In a special edition of The New York Times Sunday Magazine Sunday, Nicholas Kristof posed the question: “Why wait for governments or established charities to assist rape victims, orphans or impoverished women when you can start an NGO in your basement and do it yourself?” At the heart of his piece on “do-it-yourself foreign aid” are three women and a family who embarked on personal fundraising ventures on behalf of different causes. Their devotion ranges from foregoing college and moving to Nepal to support education projects (and having her daily beautify regimen be de-lousing) to donating an entire year’s earnings to charities to show that you don’ t have to have millions to be generous.
Kristof’s examples, while inspirational, invigorating and adventurous, make it seem like the only way to really help is by forging your own path (making mistakes and not necessarily having a larger impact along the way). All of the examples he shares (except one which is still in development) are changing lives—which of course make a difference to those being helped—but as Kristof points out, they are drops in the bucket. A do-it-yourself project might be able to help 220 kids in one small area, but around the world there are 101 million children who are not attending primary school, a big challenge. Someone might be able to give sanitary pads to a several hundred school girls so they don’t miss class every month, but will she be able to address broader reproductive health needs for the 200 million women who want—but lack access to—contraceptives?
I know what it’s like to see a global problem and feel helpless to do something. I understand the desire to jump up and ship off to another country to take up a cause. I have felt that way since I first studied abroad in Kenya eight years ago and was floored by the conversations I had with mothers who had suffered multiple miscarriages due to lack of reproductive health care. I wanted to leave college and move to Kenya; I was depressed when I returned to the States and felt rudderless and powerless to do anything to help the women I had met.
Moved by their own experiences abroad, about a dozen friends or so who have embarked on various journeys—whether building their own schools in Sierra Leone or joining the Peace Corps in Namibia or trekking off to Asia to teach English or monitoring elections in Sudan—each driven by a desire to overcome the challenges he or she has seen; each willing to endure sickness, deprivation, little pay and long periods away from friends and family to make a difference in the world.
We need the public and the personal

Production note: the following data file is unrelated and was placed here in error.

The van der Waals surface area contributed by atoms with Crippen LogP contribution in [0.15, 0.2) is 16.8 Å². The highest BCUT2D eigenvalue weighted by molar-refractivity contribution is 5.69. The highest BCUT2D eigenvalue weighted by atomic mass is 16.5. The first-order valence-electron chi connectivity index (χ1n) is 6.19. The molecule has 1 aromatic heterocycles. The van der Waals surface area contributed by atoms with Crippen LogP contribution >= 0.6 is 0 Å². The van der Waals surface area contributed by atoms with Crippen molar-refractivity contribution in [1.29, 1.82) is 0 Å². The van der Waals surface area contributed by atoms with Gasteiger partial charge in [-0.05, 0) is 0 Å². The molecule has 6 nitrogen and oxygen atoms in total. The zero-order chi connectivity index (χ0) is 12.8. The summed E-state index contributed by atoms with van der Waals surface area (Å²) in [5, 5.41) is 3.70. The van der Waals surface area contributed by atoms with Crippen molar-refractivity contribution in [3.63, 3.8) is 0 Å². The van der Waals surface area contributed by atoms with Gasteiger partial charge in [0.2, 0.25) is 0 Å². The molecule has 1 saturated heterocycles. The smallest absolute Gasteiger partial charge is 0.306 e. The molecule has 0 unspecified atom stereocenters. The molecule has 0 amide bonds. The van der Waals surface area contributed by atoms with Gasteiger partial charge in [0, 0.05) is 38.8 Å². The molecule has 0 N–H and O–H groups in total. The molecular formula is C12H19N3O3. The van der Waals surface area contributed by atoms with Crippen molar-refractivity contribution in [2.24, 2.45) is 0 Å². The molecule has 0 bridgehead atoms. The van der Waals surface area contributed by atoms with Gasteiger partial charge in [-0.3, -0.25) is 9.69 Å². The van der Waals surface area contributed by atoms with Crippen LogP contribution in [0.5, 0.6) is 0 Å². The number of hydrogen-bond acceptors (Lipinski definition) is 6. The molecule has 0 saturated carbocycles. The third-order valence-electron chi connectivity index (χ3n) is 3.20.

What Kristof only briefly touches upon, but that is shown throughout the Sunday Magazine, is that change around the world takes every kind of commitment. It takes those whom he highlights, willing to give up everything and move to remote regions, it takes those like Melinda Gates (who is featured in another piece) willing to invest millions of dollars, it takes those like the community organizers who combated foot binding in China and the community organizers in Africa who have combated female genital cutting, it takes people who dedicate their lives to working in governments or nonprofits, it takes people like the Care2 community who advocate and push for change, and it takes people who can only give $5 or maybe $25 willing to forego a few lattes for the week.
Kristof wrote, “Not everyone is ready to devote their lives to social change in the developing world, but there are individuals and organizations that are already doing the work, and can do so much more with the help of concerned people in the US.”
Plenty each of us can do
So if you were inspired by the New York Times Sunday Magazine and Nicholas Kristof and Cheryl WuDunn’s book, Half the Sky, get involved! Sign a petition on Care2 , jump on Facebook and tell your friends about your favorite charity, or make a choice to change the lives of women by giving a small gift of your own (one example at www.pathfind.org/MakeAChoice).
Whatever we each do, collectively, we’ll have an impact. And that’s what will truly change the world.
Pathfinder International: Accepting a loan repayment (as the honorary visiting guest) on behalf of a women's lending group in Tanzania. The lender was thrilled to have repaid her loan and see her business flourishing.
Disclaimer: The views expressed above are solely those of the author and may
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